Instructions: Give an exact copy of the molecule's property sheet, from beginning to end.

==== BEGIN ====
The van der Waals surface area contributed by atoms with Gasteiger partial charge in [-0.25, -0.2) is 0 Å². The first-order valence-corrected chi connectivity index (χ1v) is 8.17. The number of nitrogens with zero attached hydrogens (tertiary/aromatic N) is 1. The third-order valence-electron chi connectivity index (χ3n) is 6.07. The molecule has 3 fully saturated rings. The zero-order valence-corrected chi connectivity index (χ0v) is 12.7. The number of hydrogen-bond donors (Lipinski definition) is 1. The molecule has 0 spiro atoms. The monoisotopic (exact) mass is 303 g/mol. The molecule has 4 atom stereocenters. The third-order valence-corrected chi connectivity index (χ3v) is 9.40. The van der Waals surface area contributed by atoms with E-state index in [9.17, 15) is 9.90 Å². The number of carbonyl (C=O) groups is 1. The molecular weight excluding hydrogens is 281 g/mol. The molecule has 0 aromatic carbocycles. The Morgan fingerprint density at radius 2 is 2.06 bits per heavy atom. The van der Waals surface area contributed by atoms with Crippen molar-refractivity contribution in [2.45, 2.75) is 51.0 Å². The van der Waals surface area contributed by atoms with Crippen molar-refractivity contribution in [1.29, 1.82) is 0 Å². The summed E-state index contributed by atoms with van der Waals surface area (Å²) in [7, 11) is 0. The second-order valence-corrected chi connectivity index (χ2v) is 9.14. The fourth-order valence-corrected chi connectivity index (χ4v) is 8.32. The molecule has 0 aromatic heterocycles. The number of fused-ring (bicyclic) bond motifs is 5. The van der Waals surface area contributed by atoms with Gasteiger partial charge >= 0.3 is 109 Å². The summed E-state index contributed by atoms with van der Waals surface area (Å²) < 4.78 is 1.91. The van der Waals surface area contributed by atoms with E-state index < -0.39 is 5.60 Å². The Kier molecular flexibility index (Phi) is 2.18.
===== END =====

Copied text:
The van der Waals surface area contributed by atoms with Gasteiger partial charge in [-0.25, -0.2) is 0 Å². The first-order valence-corrected chi connectivity index (χ1v) is 8.17. The number of nitrogens with zero attached hydrogens (tertiary/aromatic N) is 1. The third-order valence-electron chi connectivity index (χ3n) is 6.07. The molecule has 3 fully saturated rings. The zero-order valence-corrected chi connectivity index (χ0v) is 12.7. The number of hydrogen-bond donors (Lipinski definition) is 1. The molecule has 0 spiro atoms. The monoisotopic (exact) mass is 303 g/mol. The molecule has 4 atom stereocenters. The third-order valence-corrected chi connectivity index (χ3v) is 9.40. The van der Waals surface area contributed by atoms with E-state index in [9.17, 15) is 9.90 Å². The number of carbonyl (C=O) groups is 1. The molecular weight excluding hydrogens is 281 g/mol. The molecule has 0 aromatic carbocycles. The Morgan fingerprint density at radius 2 is 2.06 bits per heavy atom. The van der Waals surface area contributed by atoms with Crippen molar-refractivity contribution in [2.45, 2.75) is 51.0 Å². The van der Waals surface area contributed by atoms with Crippen molar-refractivity contribution in [1.29, 1.82) is 0 Å². The summed E-state index contributed by atoms with van der Waals surface area (Å²) in [7, 11) is 0. The second-order valence-corrected chi connectivity index (χ2v) is 9.14. The fourth-order valence-corrected chi connectivity index (χ4v) is 8.32. The molecule has 0 aromatic heterocycles. The number of fused-ring (bicyclic) bond motifs is 5. The van der Waals surface area contributed by atoms with Gasteiger partial charge >= 0.3 is 109 Å². The summed E-state index contributed by atoms with van der Waals surface area (Å²) < 4.78 is 1.91. The van der Waals surface area contributed by atoms with E-state index < -0.39 is 5.60 Å². The Kier molecular flexibility index (Phi) is 2.18.